Network Control Protocol

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The Network Control Protocol, a later backronym of the old acronym NCP (which changed its meaning over time; it originally stood for Network Control Program, a somewhat different meaning), is the protocol suite originally created for use in the then-new ARPANET, prior to the later creation and introduction of TCP/IP.

NCP was disabled in the ARPANET on January 1, 1983 (by blocking use of link 0), to force conversion to TCP/IP. (Technically, a few mission-critical sites which did not have their TCP/IP software working yet could get temporary 'stays of execution', but basically NCP was turned off on January 1.)

Since then, other networking software systems were also called 'Network Control Protocol'.


NCP provides uni-directional reliable byte streams, called 'connections', used by applications to talk to each other (usually a pair of connections, one in each direction). It runs over:

  • 1822/VDH at the bottom, to transfer bits/'messages' (ARPANET jargon for packets) between the host and its local IMP
  • on top of that, the Host-to-IMP Protocol, to transfer messages between the local host and a distant host

The top layer consists of two semi-separate protocols:

  • Initial Connection Protocol (ICP)
  • ARPANET Host-to-Host Protocol (AHHP)

The connection was identified by a 'socket' at each end, along with the addresses of the two hosts; socket numbers were 32 bits long. Only one connection was permitted to each socket at any host.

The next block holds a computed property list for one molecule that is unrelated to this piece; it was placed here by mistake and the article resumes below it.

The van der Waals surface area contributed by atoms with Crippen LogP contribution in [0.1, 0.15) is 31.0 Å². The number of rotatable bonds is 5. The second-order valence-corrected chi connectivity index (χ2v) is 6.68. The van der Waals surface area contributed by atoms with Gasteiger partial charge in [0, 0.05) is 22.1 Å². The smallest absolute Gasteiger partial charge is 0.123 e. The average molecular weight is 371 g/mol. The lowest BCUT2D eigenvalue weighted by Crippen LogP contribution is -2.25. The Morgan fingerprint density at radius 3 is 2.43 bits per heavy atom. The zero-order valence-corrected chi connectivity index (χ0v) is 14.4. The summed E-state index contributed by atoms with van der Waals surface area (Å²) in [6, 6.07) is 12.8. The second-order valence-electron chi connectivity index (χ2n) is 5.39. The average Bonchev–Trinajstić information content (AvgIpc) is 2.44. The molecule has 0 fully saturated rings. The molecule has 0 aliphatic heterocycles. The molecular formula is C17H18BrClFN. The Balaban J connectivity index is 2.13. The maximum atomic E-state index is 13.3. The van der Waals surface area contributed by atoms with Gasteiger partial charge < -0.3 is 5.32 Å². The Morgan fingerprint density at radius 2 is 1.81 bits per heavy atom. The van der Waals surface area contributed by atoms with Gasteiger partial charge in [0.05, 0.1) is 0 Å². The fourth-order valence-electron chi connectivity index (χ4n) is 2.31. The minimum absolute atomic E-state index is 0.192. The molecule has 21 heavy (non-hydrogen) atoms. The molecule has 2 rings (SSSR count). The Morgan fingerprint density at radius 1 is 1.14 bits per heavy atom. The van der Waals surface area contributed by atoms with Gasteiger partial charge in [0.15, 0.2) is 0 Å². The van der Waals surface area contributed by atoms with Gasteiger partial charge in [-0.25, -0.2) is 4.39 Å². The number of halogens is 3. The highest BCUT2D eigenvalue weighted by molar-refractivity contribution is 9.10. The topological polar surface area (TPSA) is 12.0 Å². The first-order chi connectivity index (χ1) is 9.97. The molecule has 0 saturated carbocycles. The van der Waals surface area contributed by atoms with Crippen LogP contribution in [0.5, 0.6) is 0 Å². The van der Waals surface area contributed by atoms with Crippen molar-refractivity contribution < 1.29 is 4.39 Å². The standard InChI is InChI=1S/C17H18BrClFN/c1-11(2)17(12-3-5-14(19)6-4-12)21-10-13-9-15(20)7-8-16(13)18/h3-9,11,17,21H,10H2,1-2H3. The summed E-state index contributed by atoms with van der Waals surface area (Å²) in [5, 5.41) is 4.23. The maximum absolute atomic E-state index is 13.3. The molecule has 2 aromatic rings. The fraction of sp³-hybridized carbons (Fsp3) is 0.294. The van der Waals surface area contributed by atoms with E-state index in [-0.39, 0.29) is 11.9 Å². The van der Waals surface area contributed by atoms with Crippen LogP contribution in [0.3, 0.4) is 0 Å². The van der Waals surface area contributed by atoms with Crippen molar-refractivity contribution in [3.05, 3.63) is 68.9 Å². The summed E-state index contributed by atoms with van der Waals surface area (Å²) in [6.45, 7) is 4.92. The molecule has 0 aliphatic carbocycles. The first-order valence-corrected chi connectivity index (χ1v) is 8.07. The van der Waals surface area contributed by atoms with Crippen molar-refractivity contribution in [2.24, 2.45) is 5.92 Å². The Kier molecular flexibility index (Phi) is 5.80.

However, sockets did not appear in messages; instead, links were used. When a connection was set up, between one host/socket to another, it used a particular link, specified by the receiver, and no other connection could use that link until the connection was closed.

Links were like virtual circuits in their properties, in that packets sent on one were received reliably (although there was an error message to the host from its IMP when that didn't happen) and in order at the other end of the link, but they had no open/close - a host just started using a link.

One link, 0, was special - it was the 'control link'. All messages involved in opening and closing a connection were sent over the control link - only data messages belonging to a connection went over a connection's link.


The protocol family was updated slightly over its lifetime.

  • In late 1975 the 1822 leader was expanded from 32 bits to 96. Among other things, this allowed addressing more network nodes. The old format was still supported, but was limited to the original number of nodes.

See also

Further reading

  • Jon Postel, "Official Initial Connection Protocol", June 1971, NIC #7101, UCLA-NMC (this does not seem to be online, but an early version, which is almost identical to the final version, can be found here)
  • Alex McKenzie; Jon Postel "Host-to-Host Protocol for the ARPANET", October 1977, NIC #8246, Network Information Center

External links